• Bus drivers don pink shirts to take a stand against bullying

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    Collage of bus drivers

    Students who rode a school bus on Wednesday, Feb. 26, might have noticed their driver wearing a distinct piece of clothing: a bright pink shirt with the words “Kindness Starts Here.” The unique attire was part of PPS drivers’ commitment to combatting bullying.

    PPS drivers took part in Pink Shirt Day, an annual worldwide event that started in Canada as a way for people to take a stand against bullying. PPS drivers have been taking part in the event for about seven years.

    “The simple act of wearing a pink shirt, especially in solidarity, can help start a conversation,” said Mary Richhart, a trainer in PPS’s Student Transportation department. “That is a big step toward healing and helping.”

    PPS bus drivers attend an in-service training each month, and the session on Feb. 21 was dedicated to the anti-bullying message epitomized by Pink Shirt Day. Richhart discussed signs of bullying that drivers should look for, such as if students don’t have their backpacks, or have torn clothing or red faces. Because buses are contained spaces, they can be areas where bullying happens.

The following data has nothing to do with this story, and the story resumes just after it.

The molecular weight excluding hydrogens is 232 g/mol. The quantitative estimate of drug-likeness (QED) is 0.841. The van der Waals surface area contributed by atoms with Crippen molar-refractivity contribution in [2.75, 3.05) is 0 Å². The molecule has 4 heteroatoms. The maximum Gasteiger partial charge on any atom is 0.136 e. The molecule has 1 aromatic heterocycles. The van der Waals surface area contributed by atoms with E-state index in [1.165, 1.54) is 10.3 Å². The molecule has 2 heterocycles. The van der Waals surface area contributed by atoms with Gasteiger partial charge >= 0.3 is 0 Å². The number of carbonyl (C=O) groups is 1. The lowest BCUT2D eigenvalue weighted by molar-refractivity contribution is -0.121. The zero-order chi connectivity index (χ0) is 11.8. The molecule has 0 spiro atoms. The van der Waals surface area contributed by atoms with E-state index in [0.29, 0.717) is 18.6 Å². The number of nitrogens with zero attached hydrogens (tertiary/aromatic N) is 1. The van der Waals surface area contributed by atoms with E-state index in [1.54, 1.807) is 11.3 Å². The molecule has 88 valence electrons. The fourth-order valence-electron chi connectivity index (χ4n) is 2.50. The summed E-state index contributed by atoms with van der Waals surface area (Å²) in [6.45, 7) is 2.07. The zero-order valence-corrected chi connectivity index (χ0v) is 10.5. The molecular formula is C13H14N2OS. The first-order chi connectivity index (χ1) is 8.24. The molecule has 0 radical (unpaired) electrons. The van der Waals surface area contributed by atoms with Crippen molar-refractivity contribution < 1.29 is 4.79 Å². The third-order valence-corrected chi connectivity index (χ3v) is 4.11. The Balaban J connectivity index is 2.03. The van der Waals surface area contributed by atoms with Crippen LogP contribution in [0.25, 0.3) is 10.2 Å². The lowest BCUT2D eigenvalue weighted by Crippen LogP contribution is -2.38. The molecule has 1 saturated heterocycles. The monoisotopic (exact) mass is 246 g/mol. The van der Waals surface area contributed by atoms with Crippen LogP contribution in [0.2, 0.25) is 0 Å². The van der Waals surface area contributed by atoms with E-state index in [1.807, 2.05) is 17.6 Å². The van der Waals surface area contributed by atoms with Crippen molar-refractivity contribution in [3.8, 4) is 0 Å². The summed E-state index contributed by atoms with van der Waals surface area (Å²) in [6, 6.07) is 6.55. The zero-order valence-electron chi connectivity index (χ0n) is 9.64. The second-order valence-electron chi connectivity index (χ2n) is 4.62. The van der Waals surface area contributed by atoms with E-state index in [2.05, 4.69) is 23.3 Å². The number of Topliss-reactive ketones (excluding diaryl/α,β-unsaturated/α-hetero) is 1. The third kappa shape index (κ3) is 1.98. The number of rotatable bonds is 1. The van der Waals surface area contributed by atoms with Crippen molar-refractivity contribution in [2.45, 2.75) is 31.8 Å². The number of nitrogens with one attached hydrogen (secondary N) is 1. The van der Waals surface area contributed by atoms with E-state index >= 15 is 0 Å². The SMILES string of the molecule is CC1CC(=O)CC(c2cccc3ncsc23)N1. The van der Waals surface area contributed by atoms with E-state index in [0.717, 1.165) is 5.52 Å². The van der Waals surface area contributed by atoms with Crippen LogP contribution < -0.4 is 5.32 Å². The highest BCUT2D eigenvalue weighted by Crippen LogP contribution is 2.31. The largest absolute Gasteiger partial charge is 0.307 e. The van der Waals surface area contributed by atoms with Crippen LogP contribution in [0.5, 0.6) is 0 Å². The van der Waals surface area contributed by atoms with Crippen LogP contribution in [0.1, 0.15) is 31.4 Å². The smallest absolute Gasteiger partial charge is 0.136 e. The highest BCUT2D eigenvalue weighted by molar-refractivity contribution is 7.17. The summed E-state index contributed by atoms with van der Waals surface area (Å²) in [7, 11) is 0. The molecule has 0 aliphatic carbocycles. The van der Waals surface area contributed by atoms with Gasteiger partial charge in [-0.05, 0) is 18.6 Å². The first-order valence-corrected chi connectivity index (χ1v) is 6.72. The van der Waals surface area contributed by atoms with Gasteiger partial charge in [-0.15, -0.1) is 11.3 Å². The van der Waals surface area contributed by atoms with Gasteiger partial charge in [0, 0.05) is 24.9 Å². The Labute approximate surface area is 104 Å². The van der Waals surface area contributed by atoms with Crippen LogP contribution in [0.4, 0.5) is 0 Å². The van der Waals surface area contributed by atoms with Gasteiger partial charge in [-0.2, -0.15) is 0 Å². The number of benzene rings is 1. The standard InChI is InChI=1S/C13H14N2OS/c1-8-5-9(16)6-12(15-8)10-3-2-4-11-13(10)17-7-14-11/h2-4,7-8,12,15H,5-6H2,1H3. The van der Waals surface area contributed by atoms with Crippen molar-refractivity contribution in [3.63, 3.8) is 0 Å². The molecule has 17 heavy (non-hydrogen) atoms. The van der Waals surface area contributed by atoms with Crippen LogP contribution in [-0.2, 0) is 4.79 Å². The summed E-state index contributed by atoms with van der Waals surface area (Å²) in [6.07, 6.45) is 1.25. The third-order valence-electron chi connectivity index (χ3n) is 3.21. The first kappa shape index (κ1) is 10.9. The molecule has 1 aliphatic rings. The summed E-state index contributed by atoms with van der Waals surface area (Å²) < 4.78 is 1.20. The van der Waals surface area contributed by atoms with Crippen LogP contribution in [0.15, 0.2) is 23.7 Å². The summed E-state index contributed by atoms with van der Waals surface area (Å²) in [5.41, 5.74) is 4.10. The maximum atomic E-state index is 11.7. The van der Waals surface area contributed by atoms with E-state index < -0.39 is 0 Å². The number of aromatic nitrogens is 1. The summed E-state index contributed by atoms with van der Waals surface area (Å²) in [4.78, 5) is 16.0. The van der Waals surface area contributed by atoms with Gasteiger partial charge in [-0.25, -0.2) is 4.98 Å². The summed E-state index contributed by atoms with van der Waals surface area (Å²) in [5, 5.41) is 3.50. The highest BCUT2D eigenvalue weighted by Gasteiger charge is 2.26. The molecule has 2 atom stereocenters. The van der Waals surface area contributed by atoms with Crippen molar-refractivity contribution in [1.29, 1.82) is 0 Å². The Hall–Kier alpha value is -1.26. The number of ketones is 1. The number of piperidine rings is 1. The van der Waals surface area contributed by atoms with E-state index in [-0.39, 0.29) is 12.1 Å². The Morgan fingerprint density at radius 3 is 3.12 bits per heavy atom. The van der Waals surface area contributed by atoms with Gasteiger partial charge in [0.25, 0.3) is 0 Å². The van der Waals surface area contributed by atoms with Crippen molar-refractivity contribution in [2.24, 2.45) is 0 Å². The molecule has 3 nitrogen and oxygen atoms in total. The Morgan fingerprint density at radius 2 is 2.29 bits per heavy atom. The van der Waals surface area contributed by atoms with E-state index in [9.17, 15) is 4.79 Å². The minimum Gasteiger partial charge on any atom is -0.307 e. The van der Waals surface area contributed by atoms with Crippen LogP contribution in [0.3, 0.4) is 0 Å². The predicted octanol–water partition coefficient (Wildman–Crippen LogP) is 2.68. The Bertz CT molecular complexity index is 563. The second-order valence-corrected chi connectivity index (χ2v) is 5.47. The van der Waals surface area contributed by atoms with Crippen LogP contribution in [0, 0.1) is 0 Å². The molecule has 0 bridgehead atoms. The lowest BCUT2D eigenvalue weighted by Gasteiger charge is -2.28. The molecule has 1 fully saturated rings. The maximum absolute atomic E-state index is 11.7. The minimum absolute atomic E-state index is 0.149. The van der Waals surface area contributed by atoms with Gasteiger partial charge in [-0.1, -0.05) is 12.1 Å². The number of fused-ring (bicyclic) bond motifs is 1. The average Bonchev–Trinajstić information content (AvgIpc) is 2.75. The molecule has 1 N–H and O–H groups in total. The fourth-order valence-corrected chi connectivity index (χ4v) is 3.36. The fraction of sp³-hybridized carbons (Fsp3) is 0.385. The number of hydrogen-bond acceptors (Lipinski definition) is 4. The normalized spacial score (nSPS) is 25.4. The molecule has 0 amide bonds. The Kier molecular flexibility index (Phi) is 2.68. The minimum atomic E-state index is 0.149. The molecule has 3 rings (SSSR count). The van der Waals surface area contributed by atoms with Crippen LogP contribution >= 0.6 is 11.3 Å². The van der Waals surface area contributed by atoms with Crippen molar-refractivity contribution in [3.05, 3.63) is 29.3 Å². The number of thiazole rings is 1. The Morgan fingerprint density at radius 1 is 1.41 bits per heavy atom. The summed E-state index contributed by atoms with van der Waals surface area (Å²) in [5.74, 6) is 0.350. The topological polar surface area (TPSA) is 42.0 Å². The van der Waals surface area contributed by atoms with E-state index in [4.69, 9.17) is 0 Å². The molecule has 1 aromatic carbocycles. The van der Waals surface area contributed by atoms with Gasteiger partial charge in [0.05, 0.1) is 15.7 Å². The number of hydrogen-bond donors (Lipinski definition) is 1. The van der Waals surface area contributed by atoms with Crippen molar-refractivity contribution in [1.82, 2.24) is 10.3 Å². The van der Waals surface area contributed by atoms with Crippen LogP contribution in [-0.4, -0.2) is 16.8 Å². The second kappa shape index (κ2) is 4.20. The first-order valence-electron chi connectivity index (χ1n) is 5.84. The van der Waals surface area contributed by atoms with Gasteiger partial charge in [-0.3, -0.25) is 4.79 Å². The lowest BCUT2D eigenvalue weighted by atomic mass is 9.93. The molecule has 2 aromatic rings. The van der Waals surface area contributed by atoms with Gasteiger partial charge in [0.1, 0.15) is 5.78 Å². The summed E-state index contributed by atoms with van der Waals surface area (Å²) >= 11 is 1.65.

“A lot of times the bullying, if it's going to happen on a bus, it's going to carry over into the school,” Richhart said. “So what I try to convey to everyone is that we need to report that. It's being a mandatory reporter, letting school personnel know that, hey I'm seeing this on my bus, and are you seeing it at school? Could you keep an eye on this guy?”

    Pink Shirt Day started in Canada in 2007, when two students took a stand against homophobic bullying after a fellow student was bullied for wearing a pink shirt. Pink shirts became of symbol of solidarity and support.

    “It's important that victims of bullying know that they're not alone, and they know that there's help and support available,” Richhart said.